TWO exciting sporting newcomers – Spain’s flamboyant racer Marc Márquez, the youngest World MotoGP Champion in history at just 20 years 266 days, and Tour de France rookie Nairo Quintana from Colombia – are among the favourites for Nomination for the 2014 Laureus World Breakthrough of the Year Award.
Marc Márquez was also the first rider to win the world title in his rookie season since Kenny Roberts in 1978 and the youngest ever winner of a Grand Prix, in Austin in April, when he was 20 years 63 days. He is the youngest rider in the 65-year history of the World Championship to have won in three different classes – 125cc, Moto2 and MotoGP.
At 23, Nairo Quintana made a dramatic impact at the 2013 Tour de France, finishing second overall and winning the King of the Mountains title and the Young Riders Jersey. Quintana’s performance was the best by a Latin American rider and he was the first Tour rookie to finish on the podium since 1996.
Despite their remarkable performances, Márquez and Quintana will still have strong competition from many of sport’s greatest young talents, including prodigious teenagers like golfers Lydia Ko from New Zealand and China’s Guan Tianlang and gymnasts Simone Biles and Yana Kudryavtseva.
Among the other strong contenders are Damian Lillard, 23, who made an explosive breakthrough into the NBA with Portland Trail Blazers, winning the 2012/13 Rookie of the Year award, joining Oscar Robertson and Allen Iverson in scoring 1,500 points and 500 assists in a rookie season.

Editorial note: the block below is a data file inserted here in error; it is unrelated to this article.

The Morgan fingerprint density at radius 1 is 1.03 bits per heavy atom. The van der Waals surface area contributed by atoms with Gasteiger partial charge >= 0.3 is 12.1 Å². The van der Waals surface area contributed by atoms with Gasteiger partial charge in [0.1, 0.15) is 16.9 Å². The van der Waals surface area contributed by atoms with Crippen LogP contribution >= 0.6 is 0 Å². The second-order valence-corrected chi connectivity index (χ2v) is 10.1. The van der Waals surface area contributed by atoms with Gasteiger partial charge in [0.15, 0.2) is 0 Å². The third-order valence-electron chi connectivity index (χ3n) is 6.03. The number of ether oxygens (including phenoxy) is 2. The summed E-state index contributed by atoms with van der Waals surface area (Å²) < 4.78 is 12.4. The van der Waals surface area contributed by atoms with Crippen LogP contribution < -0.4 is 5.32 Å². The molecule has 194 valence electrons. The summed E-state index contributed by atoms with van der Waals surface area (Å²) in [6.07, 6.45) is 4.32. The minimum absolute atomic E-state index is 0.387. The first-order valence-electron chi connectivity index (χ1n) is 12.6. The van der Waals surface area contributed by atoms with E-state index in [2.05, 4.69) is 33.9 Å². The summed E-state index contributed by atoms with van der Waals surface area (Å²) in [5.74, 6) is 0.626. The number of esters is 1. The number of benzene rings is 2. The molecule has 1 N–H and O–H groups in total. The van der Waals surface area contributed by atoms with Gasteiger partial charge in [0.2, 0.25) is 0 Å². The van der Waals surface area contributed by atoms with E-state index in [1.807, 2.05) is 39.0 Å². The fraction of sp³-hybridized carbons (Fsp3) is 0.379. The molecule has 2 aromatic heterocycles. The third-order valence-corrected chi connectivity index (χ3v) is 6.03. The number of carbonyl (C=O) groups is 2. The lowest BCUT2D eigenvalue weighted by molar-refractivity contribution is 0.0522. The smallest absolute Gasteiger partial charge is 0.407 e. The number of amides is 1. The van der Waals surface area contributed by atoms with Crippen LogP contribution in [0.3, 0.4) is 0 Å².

There is a particularly strong challenge from golf. Remarkable 16-year-old Lydia Ko, playing as an amateur, had two victories in professional tournaments in 2013 – the New Zealand Open and the Canadian Open, the second time she has won this event. In October, standing fifth in the world rankings, she turned professional and was granted a waiver to play on the LPGA Tour.
One very emotional breakthrough in 2013 was provided by the Afghanistan Cricket Team. In a country devastated by war, cricket has emerged as a source of national pride in Afghanistan. It was in refugee camps in Pakistan where the Afghans learned the game and in 2013, led by coach Kabir Khan and captain Mohammad Nabi, they beat Kenya to reach their first Cricket World Cup. They played in the last two World Twenty20s, but to qualify for a World Cup is remarkable progress for a country which has few turf pitches and five years ago was playing in World League Division Five.
The eventual winners will then be chosen in a secret ballot by the ultimate sports jury, the 46 members of the Laureus World Sports Academy – the living legends of sport honouring the greatest athletes of today – and unveiled at the Laureus World Sports Awards Ceremony, to be staged in Kuala Lumpur on Wednesday, March 26.